The Mueller Report is out. I won’t comment (now) on whether Democrats should pursue impeachment. But more than ever, we need perspective. I look to the Hebrew Bible.
Biblical Israel was never a democracy. Yet the Bible teaches much about national leaders. Deuteronomy 17 presents God’s restrictions on any future king of Israel: He must not keep many horses or have many wives “lest his heart go astray.” Nor shall he amass excess gold and silver.
Saul became Israel’s first king. I Samuel 9 presents Saul’s “bona fides.” Although from Benjamin, a small tribe, Saul lookedlike a king: “… no one among the Israelites was handsomer than he; he was a head taller than any of the people.” Some of us remember how John F. Kennedy’s greater television appeal helped him defeat Richard Nixon—if narrowly—in the 1960 presidential race.
David, Saul’s successor and Israel’s greatest king, offers incredible complexity. And hope. A celebrated warrior—as a young shepherd, he killed the Philistine giant Goliath with his sling shot (then cut off his head)—he expanded the kingdom’s territory. He also exhibited grave faults. David sent Uriah the Hittite into the front ranks of battle to be killed so he could take the loyal soldier’s wife Bathsheba.
The prophet Nathan rebuked David and cursed his house. David could have labeled Nathan’s denunciation fake news and punished him. Instead, David responded, “I stand guilty before the Lord!” (II Samuel 12:13). Nathan announced that God would remit David’s sin but his first child born to Bathsheba would die. And so it was.
David’s son Solomon—Bathsheba was his mother—was a paragon of wisdom. Almost everyone knows the story of the two harlots who claimed the same baby. Solomon ordered the child cut in half. The real mother renounced her claim, willing to give away her child rather than see him killed. Solomon awarded the child to her. He also built the First Temple in Jerusalem.
But Solomon, heedless of Deuteronomy, spent lavishly. He amassed 1,400 chariots and 12,000 horses. He also collected 700 wives and 300 concubines. Additionally, “King Solomon imposed forced labor on all Israel” (1 Kings 1:27). He made Israel supremely wealthy—at great cost.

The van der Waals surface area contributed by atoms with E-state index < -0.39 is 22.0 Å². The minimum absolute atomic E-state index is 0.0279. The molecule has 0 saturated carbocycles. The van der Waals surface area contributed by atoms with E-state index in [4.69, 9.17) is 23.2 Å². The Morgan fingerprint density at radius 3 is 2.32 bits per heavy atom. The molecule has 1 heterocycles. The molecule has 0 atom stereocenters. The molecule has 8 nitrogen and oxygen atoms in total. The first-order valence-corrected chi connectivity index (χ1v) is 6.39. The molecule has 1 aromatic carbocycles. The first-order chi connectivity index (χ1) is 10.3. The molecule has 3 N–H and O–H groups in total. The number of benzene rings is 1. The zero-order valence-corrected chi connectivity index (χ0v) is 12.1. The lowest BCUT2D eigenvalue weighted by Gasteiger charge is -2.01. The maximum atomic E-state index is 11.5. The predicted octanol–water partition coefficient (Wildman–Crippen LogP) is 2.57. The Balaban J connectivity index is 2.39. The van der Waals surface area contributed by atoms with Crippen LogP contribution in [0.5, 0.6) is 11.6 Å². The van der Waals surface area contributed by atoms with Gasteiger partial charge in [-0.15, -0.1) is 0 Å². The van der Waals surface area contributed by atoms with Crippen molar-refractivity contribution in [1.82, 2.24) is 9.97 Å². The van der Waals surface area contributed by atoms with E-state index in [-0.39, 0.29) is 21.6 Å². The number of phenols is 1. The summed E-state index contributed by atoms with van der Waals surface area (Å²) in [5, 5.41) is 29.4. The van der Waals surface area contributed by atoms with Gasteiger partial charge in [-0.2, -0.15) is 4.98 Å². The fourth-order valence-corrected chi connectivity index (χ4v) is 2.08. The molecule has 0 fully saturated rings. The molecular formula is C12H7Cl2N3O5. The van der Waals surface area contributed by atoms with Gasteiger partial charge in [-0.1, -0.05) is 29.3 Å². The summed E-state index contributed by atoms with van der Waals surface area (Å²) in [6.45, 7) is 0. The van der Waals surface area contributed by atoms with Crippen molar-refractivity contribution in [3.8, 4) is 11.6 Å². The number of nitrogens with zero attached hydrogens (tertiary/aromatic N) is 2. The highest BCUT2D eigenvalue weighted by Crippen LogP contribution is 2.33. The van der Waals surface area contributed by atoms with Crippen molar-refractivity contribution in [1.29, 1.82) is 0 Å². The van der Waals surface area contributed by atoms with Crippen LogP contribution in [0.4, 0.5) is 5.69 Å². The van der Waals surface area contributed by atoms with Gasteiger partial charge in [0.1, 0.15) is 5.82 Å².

Solomon’s son Jeroboam sought to seize the throne. Upon Solomon’s death, Jeroboam ruled the 10 northern tribes as the kingdom of Israel. His brother Rehoboam ruled over the southern kingdom of Judah. The two kingdoms often were at odds.
A long series of kings—north and south—followed. Some were good in the eyes of God, many bad. The latter included Ahab of Israel (reigned ca. 871-852 BCE), who “did more to vex the Lord . . . than all the kings of Israel who preceded him” (I Kings 16:33). Ahab married the wicked Phoenician princess Jezebel, who turned him from God to the worship of Baal. Ultimately, Israel fell prey to Assyria in the 8th century BCE, Judah to Babylonia in the 6th.
The Bible’s lessons seem clear. A leader displaying competence, morality and integrity stands a far better chance of maintaining his nation’s prosperity and security than one ignorant, immoral and greedy.
Eighteen months remain until our next presidential election. Will Americans—many boasting of their religious faith and devotion to the Bible—have absorbed this lesson?
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